Weeks before the attempted assassination of Representative Gabrielle Giffords, four Americans gathered at a diner in Harrisburg, Pennsylvania, only 40 miles from the site of Lincoln's "Gettysburg Address."
They gathered to ponder the rising levels of incivility in America's public square.
And as they dealt with that question, they pondered as well the issue that had troubled President Abraham Lincoln some 150 years earlier -- the potential loss of that great experiment that the world, for almost 225 years, has called "America."
The shooting of Giffords -- and of 19 others -- lends urgency to the question, "Can America survive the level of incivility we have witnessed in recent years?"
I was among that group at the Harrisburg diner, a group that also included a black journalist, a black Pentecostal pastor and another white professor.
The Faces of Incivility
The four who gathered at the diner had experienced incivility and disregard for the common good in very different ways. In this second post in a three-part series on civility and the common good, we want to hear the voices of the two African Americans who gathered at the diner that day.
The journalist reflected on the deteriorating state of the journalists' craft. Having served for many years as a highly placed correspondent for several international news organizations, she knows the news business inside and out. And she knows what the news business was intended to be.
But the news business today, she told the group at the diner, so often has little to do with objective reporting of the news. Instead, the "news business" has deteriorated on so many fronts into shrill pronouncements leveled from hardened ideological silos on both the right and the left.
Vast segments of the "news business" have therefore become part of the problem, not part of the solution, and contribute to the incivility -- and the collapse of concern for the common good -- that define our time.
The Common Good and the Nation's Poor
The pastor focused on a different issue, one that stands at the heart of his world and the world of the journalist as well.
That issue is the fact -- so obvious to them but so hidden from the eyes of most privileged Americans -- that poor Americans so often bear the brunt of structural incivility and typically stand outside the most minimal levels of concern for the common good.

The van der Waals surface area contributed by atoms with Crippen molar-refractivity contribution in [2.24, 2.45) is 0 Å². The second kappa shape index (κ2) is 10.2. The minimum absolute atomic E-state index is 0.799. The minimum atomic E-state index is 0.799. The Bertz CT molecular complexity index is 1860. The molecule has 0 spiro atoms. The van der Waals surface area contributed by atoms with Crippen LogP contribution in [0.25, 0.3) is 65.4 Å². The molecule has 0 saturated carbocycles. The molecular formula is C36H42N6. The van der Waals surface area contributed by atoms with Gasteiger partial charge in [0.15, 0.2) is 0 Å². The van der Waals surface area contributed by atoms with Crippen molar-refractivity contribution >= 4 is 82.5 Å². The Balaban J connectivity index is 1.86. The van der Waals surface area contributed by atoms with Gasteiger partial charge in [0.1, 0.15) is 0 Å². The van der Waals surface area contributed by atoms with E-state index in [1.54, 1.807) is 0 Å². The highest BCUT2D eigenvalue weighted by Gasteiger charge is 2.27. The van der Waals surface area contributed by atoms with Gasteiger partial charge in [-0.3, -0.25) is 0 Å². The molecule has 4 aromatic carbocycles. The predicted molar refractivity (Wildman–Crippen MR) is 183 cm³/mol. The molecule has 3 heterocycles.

The people who most concern the pastor are these largely forgotten people -- people who live in marginal dwellings, who have little or no heat in the icy cold of winter and little or no cooling in the sweltering heat of summer, whose clothing is often threadbare and thin, who have little to eat and who enjoy no healthcare whatsoever, apart from their visits to America's emergency rooms.
These are the people whose needs are seldom acknowledged and whose welfare seldom registers in the public consciousness, even in debates on civility and the common good!
These are the people so many dismiss as lazy, shiftless and unwilling to work. But based on years of intimate experience with the nation's poor, the pastor knows better.
The pastor worries especially about the children of the poor and the way America's public schools routinely fail them.
He has watched, and he has grieved, as he has witnessed the tragic trend: how more and more Americans have embraced their private schools and turned their backs on public education, the form of education designed to serve the common good.
He also worries about the ultimate fate of these children -- how our society, having failed them, throws them away, much as we throw away razor blades or other disposable commodities.
They then become, in the pastor's words, "America's disposable children."
The process of trashing these children, the pastor said, begins early when a single teacher, for example, decides that "Johnny can't learn." And once that decision is made, virtually no one takes the trouble to teach Johnny to read or do math or learn any other basic skills.